Read more: Future of the Music Industry - life beyond COVID, importance of live events, spatial audio, copyright protection using blockchain - NFTs (Non-Fungible Tokens), next generation streaming. Media and Music industry trends - keynote speaker

   

Future of the Global Economy Post Covid - impact of trillions of dollars of economic stimulus and wider megatrends on longer term economic growth in developed nations and emerging markets

Keynote Speaker at Seminarium Chile on Logistics, Supply Chains and Global Economy

* Patrick Dixon advises many of the world's largest corporations on global trends, including banks, insurers and governments. 

What factors will shape longer term economic growth globally?  What about life beyond COVID?  What will be the impact of the combined economic stimulus of Central Banks?

There have been two major economic crises in the last 12 years: the banking crisis and now the pandemic crisis.

Major economic factors that will shape the next decade and beyond

Here are the major factors likely to shape the global economy over the next decade and beyond: (Article posted in April 2021 - judge for yourself how right it was.)

Read more: Future of the Global Economy Post Covid - impact of trillions of dollars of economic stimulus and wider megatrends on longer term economic growth in developed nations and emerging markets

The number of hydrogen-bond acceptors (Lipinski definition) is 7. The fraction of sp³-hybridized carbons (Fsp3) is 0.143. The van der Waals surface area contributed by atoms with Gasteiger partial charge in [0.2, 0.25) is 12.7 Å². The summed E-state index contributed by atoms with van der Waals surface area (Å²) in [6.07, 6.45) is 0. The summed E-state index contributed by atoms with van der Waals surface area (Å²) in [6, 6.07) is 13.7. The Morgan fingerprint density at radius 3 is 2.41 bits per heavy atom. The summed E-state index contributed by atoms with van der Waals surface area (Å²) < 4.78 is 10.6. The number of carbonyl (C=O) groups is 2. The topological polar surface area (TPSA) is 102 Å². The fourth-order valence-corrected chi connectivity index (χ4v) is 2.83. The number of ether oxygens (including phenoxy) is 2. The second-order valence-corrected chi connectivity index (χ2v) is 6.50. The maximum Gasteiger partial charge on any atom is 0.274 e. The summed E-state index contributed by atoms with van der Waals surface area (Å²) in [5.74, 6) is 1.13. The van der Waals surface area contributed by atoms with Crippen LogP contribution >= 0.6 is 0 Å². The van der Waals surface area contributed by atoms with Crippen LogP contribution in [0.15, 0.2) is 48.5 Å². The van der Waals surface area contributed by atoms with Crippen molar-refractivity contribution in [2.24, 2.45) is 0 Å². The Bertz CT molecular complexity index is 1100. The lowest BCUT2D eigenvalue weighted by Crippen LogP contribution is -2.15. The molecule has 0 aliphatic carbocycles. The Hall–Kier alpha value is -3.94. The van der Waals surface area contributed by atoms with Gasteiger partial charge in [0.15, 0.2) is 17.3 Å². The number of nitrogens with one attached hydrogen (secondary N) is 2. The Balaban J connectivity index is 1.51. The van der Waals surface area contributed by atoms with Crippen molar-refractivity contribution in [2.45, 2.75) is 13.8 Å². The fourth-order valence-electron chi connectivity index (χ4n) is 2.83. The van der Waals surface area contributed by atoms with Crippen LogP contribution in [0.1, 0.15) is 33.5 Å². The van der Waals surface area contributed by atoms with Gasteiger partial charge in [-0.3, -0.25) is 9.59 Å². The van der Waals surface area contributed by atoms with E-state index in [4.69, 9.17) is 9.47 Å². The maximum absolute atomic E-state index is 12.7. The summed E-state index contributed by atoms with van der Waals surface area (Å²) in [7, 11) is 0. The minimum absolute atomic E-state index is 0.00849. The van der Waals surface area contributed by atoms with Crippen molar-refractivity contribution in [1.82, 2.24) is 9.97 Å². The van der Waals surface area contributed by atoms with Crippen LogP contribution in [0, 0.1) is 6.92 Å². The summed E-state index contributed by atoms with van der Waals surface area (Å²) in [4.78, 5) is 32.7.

Cybersecurity - one of world's greatest threats. 12 steps for every business and individual. Cyberattacks, ransomware etc will cost >$5 trillion a year by 2025. How to stop hacking, ransomware attacks, data loss, IP theft. Keynote speaker on cybersecurity

Future of Banking - Cybersecurity risks, Ransomware attacks etc - Xpedition keynote speaker

When you combine all the power and all the weaknesses of the Internet of Things, Big Data, Cloud Computing and Artificial Intelligence, together with 6 billion smartphones, computers and other smart devices, the result is a gigantic range of lucrative targets, and a potential future global emergency.  

As I warned years ago, every large company in the world is now experiencing frequent, severe cyber-attacks, on their own systems or in the Cloud, whether they know or not. Much of this is linked to activity supported and encouraged by governments, attacking the economies and intellectual capital of other nations.

As we will see, over 4 billion people have already been personally affected by theft of their private details – and this is just the beginning of the security nightmare, which will drive huge investment in new security measures by all large corporations and by governments.

Read more: Cybersecurity - one of world's greatest threats. 12 steps for every business and individual. Cyberattacks, ransomware etc will cost >$5 trillion a year by 2025. How to stop hacking, ransomware attacks, data loss, IP theft. Keynote speaker on cybersecurity